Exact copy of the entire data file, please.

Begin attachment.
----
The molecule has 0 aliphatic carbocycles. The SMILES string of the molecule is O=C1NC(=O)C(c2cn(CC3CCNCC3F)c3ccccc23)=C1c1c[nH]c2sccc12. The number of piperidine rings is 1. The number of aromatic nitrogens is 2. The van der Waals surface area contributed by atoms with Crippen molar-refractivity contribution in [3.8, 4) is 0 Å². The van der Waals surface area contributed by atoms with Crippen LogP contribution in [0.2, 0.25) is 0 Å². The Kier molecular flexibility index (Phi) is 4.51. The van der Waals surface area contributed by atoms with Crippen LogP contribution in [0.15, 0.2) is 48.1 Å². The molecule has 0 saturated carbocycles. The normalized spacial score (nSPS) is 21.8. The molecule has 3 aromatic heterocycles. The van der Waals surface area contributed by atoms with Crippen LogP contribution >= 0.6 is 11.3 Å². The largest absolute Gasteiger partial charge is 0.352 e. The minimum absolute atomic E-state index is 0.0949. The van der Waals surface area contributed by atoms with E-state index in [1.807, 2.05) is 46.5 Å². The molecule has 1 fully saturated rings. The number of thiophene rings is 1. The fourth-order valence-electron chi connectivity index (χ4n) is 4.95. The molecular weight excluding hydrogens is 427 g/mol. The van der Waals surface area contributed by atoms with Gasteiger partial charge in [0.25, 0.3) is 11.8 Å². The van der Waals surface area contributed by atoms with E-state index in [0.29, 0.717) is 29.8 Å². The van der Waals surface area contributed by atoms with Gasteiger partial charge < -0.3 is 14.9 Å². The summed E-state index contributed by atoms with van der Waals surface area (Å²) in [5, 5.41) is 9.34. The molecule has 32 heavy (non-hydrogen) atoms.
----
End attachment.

The molecule has 0 aliphatic carbocycles. The SMILES string of the molecule is O=C1NC(=O)C(c2cn(CC3CCNCC3F)c3ccccc23)=C1c1c[nH]c2sccc12. The number of piperidine rings is 1. The number of aromatic nitrogens is 2. The van der Waals surface area contributed by atoms with Crippen molar-refractivity contribution in [3.8, 4) is 0 Å². The van der Waals surface area contributed by atoms with Crippen LogP contribution in [0.2, 0.25) is 0 Å². The Kier molecular flexibility index (Phi) is 4.51. The van der Waals surface area contributed by atoms with Crippen LogP contribution in [0.15, 0.2) is 48.1 Å². The molecule has 0 saturated carbocycles. The normalized spacial score (nSPS) is 21.8. The molecule has 3 aromatic heterocycles. The van der Waals surface area contributed by atoms with Crippen LogP contribution >= 0.6 is 11.3 Å². The largest absolute Gasteiger partial charge is 0.352 e. The minimum absolute atomic E-state index is 0.0949. The van der Waals surface area contributed by atoms with E-state index in [1.807, 2.05) is 46.5 Å². The molecule has 1 fully saturated rings. The number of thiophene rings is 1. The fourth-order valence-electron chi connectivity index (χ4n) is 4.95. The molecular weight excluding hydrogens is 427 g/mol. The van der Waals surface area contributed by atoms with Gasteiger partial charge in [0.25, 0.3) is 11.8 Å². The van der Waals surface area contributed by atoms with E-state index in [0.29, 0.717) is 29.8 Å². The van der Waals surface area contributed by atoms with Gasteiger partial charge < -0.3 is 14.9 Å². The summed E-state index contributed by atoms with van der Waals surface area (Å²) in [5, 5.41) is 9.34. The molecule has 32 heavy (non-hydrogen) atoms.